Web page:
22 May 2020

Calls for Mururoa veterans and descendants registry

7:45 am on 22 May 2020

There are calls for a registry to be established for Mururoa veterans and their families after research revealed prevalent health woes linked to radiation exposure.

Picture taken in 1971, showing a nuclear explosion in Mururoa atoll. AFP PHOTO (Photo by AFP)

Picture taken in 1971, showing a nuclear explosion in Mururoa atoll. Photo: AFP

A first of its kind study, published today in the New Zealand Medical Journal looked at 83 veterans and 65 of their children, shows 37 percent of nuclear war veterans have prostate cancer, non-Hodgkin lymphoma, leukaemia and skin cancers. Joint conditions are also common at 31 percent.

The study was based on members of the crews of HMNZS Otago and HMNZS Canterbury, deployed to Mururoa who witnessed the French nuclear explosions in 1973, along with their children. Veterans from Operation Grapple who served at Christmas (now Kirimite) and Malden Islands in 1957 and 58 during the British atmospheric tests were also encouraged to participate.

University of Otago Associate Professor David McBride said, infertility and anxiety were also common in veteran's children.

About 40 percent of the veteran's children reported issues with fertility, citing endometriosis, miscarriages and polycystic ovarian syndrome. Some reported taking a year to conceive children (though this does not meet the criteria for infertility) and others said they had chosen not to have children because of their father's exposure to the nuclear tests. By comparison, only 16 percent of veterans identified fertility as an issue.

Currently, nuclear war veterans are covered for any medical repercussions of radiation exposure, but not their descendants.

McBride said, "Veterans aren't getting younger and they deserve more studies to obtain further information and establish a registry" to support the wellbeing of their future generations. Having a registry would be good to future proof in case there are advances in cancer and genetic research, he said.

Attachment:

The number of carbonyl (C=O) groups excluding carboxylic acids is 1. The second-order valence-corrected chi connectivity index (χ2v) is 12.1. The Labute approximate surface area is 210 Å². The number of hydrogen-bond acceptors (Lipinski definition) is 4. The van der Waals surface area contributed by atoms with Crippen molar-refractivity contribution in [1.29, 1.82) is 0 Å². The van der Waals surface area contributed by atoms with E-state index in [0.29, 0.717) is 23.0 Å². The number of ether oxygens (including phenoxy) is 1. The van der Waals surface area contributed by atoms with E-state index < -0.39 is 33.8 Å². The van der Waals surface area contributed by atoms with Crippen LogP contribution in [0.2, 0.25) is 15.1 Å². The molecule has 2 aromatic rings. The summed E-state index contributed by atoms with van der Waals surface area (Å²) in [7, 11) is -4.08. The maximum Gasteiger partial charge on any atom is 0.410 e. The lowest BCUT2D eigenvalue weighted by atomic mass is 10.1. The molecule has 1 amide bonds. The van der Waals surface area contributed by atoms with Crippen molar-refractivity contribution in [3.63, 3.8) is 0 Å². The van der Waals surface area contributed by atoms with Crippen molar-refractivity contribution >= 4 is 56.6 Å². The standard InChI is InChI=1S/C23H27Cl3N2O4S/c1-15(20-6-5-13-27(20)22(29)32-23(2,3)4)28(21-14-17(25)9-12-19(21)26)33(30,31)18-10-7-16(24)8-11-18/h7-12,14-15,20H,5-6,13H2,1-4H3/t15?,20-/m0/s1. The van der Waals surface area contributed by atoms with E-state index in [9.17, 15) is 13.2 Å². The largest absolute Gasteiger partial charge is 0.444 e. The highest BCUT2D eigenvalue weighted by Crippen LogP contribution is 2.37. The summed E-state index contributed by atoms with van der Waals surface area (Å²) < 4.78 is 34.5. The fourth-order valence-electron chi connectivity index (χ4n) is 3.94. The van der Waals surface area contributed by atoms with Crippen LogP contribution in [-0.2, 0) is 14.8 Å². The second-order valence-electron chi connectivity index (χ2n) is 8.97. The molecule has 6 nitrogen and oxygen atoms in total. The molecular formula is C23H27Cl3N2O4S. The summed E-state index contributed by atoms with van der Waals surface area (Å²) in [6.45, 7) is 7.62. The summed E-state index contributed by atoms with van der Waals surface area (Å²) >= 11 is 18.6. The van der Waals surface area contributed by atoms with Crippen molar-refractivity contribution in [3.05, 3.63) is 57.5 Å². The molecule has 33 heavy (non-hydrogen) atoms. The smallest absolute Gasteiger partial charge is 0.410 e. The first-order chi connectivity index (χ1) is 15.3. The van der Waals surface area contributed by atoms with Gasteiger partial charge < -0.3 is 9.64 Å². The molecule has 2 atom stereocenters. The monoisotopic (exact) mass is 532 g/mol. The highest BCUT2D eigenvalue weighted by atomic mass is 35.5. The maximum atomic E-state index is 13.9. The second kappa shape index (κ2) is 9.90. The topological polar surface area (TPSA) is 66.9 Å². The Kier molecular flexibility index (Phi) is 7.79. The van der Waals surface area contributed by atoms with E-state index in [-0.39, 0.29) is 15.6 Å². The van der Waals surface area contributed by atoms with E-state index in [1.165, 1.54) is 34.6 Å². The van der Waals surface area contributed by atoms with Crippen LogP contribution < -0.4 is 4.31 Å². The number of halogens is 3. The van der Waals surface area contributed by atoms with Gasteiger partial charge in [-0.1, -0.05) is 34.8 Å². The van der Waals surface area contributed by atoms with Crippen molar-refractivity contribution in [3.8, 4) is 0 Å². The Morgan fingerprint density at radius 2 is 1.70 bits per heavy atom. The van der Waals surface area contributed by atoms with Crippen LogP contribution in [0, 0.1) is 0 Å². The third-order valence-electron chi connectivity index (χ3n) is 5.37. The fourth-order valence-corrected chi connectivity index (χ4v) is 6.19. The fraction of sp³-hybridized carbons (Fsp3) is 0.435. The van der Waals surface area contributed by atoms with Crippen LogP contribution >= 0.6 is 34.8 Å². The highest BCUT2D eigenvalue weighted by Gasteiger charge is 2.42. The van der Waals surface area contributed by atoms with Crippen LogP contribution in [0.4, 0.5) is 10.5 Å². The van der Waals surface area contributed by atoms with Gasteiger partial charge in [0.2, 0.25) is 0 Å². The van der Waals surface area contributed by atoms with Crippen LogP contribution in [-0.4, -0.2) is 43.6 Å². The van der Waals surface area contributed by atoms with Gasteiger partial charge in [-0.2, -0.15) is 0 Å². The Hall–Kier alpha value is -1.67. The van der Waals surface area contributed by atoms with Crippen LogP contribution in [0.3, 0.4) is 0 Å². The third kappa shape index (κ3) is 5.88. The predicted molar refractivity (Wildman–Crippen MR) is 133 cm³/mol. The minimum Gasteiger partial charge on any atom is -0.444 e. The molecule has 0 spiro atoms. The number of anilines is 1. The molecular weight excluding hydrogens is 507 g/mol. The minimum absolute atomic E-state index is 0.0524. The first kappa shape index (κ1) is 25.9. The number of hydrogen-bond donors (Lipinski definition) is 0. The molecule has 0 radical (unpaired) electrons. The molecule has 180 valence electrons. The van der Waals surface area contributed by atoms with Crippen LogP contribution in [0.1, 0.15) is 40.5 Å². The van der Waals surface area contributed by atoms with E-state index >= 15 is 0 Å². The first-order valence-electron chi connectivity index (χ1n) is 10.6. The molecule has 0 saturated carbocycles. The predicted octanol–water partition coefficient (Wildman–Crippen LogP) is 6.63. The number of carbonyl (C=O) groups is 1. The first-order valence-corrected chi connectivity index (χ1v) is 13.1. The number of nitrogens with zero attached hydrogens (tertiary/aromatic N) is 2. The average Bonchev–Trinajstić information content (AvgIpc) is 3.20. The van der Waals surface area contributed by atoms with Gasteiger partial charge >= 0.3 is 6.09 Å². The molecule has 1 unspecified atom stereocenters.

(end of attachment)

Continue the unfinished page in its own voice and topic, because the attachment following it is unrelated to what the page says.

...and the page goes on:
Recruitment to the study was voluntary with only 148 responses. Most were either a Mururoa veteran or a descendant of a Mururoa veteran. Most veterans are aged between 65 and 74, while their children are between 35 and 44 years old.

Mururoa Nuclear Veterans Group president Gavin Smith said his group welcomed the recommendation of a registry of Mururoa veterans and their descendants for potential testing.

"Our mission is to have the descendants of all veterans of nuclear and chemical exposure being catered for under the auspices of New Zealand Veterans Affairs, if they have medical implications arising out of their service."

He said he was waiting on the Minister of Defence to get back to him about the study and hoped to gain funding for further studies which could be more widely publicised and attract more veterans and their families.

He is determined to see a wider study soon before time runs out - with many of the veterans nearing retirement and heading into their late 70's.

"As long as I have breath in my lungs," he hoped to gain the support needed to prove whether his grandchildren would pick up cancer linked to their radiation exposure.

McBride said the need for health support was frequently reported by study participants, physical issues and mobility being specifically mentioned, along with the need for health and medical screening and 'checks', which also included family.

There is government support available for these veterans however, only 21 of the veterans in the study and three of their descendants are receiving support, 77 percent are not.

The Grapple veterans do have their own support group, the New Zealand Nuclear Test Veterans Association, whose view is that no further testing of veterans is desirable. This may account for the low numbers participating in the study.

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